"Collected" hash table and memoization ? (Real World OCaml)

In Imperative Programming - Real World OCaml, in the first “memoization” example, there is the following sentence:

Note that memo_table is referred to by the function, and so won’t be collected until the function returned by memoize is itself collected.

What does “collected” mean, here ? The (standard ?) meaning I can think of is that from set theory (for instance in the axiom of collection), so this would mean that the pairs (key, value) of the hash table memo_table are “collected” to be considered as a whole (as a collection) only once the function returned by memoize is called ? But this does not make much sense…

This is probably the crux to understanding the example:

let memoize f =
  let memo_table = Hashtbl.create (module Int) in
  (fun x ->
     Hashtbl.find_or_add memo_table x ~default:(fun () -> f x));;
val memoize : (int -> 'a) -> int -> 'a = <fun>

I understand what it is intended to do, but I do not understand why it works: it looks like each time memoize is called, a new (and empty) memo_table will be created, defeating the purpose of the function ?

To be explicit, if I define let f x = x + 1;; and then let g = memoize f;;, then, each time I call g (e.g., g 1;; and later g 2;;), the machine will have to compute (memoize f) 1;; and later (memoize f) 2;;, so each time there will be a new execution of Hashtbl.create. Where is the flaw in my reasoning ? (This is probably a recurring beginner’s question, but I haven’t found an answer so far.)

I think in this context it means “garbage collected”, that is that the Hashtbl will stay in memory until the function that is returned is also garbage collected.


Thanks @Leonidas ! That completely makes sense, and I don’t know why I did not make the connection “collected” with “garbage collected”… There is even a chapter about it in that book, although it is sixteen chapters later :frowning:
Any idea for the second question ?

Collected means garbage-collected in this context. The underlying question question is for how long the memoized function will remember the association f x = y for a value x.

Concerning the memoization, the crux of your issue seem to be that in

let f x = 1 + x
let g = memoize f
let u = g 0, g 1, g 0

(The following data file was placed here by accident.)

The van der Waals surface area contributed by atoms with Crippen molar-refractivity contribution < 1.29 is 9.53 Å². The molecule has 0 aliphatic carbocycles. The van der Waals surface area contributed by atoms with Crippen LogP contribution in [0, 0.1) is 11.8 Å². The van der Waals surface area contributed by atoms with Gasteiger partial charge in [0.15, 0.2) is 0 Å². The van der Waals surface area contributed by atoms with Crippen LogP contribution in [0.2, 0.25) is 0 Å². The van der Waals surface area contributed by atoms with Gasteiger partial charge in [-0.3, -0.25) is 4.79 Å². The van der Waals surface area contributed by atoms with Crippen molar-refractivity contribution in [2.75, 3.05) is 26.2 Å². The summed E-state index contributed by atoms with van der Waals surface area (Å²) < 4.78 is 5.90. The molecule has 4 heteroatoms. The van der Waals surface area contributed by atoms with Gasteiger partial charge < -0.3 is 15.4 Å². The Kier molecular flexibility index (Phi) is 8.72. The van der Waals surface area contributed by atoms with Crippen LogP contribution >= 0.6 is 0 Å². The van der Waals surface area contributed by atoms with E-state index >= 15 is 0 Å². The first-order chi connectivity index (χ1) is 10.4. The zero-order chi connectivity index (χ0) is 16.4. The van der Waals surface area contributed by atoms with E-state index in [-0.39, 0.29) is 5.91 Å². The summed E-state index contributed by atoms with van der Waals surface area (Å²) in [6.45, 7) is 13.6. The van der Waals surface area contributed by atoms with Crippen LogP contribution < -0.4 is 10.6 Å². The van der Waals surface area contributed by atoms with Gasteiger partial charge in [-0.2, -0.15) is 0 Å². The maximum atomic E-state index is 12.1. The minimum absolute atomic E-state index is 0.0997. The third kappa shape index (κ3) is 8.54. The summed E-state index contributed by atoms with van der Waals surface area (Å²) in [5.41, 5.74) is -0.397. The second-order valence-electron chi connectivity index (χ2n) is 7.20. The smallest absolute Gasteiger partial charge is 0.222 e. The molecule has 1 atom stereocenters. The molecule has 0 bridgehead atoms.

the memoize function is called once, and there is only one table created.
Due to side effects, g 0 is not equivalent to (memoize f) 0.

A simpler example of this issue of semantics in presence of side-effect would be

let x = Printf.printf "x\n"; 1
let y = x + x + x

With the eager call-by-value evaluation used by OCam, the string "x\n" is printed once.

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Oh sorry, I sort of overlooked that second part. You observe rightly that calling memoize will create a new hash table every single time. But the crux is, that memoize is only called once per function that should be memoized: as you see memoize doesn’t return a value but you pass in a function and it returns another (anonymous) function that wraps your function.

let f x = Int.succ x
let memo_f = memoize f
let fourty_three = memo_f 42

memo_f is not the original function f but rather the new function that was created inside memoize and it wraps your original f — it only calls it when it doesn’t know the result yet.

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Thanks @octachron, but I am not sure what is different in the memoize example and in the following example:

let mul x y = print_endline "A"; x * y;;
let mul2 = mul 2;;
mul2 1;;
mul2 1;;

This prints “A” the last two times, and does not print it when mul2 is defined. What’s different compared with your memoize example ?

Note that the same happens if I define

let mult x y = let () = print_endline "A" in x * y;;
let mult2 = mult 2;;
mult2 4 + mult2 7;;

Then “A” is printed twice after the last command, but not when mult2 is defined.


That’s because let mul x y = print_endline "A"; x * y is just syntactic sugar for let mul = fun x -> fun y -> print_endline "A"; x * y". That way, when you define mul2, after one step of beta reduction, it’s as if you have wrote let mul2 y = print_endline "A"; 2 * y; a function that will print at each call. If you want something similar to memoization, test with:

let mul = fun x -> print_endline "A"; fun y -> x * y

(* compare to your example *)
let mul = fun x -> fun y -> print_endline "A"; x  * y
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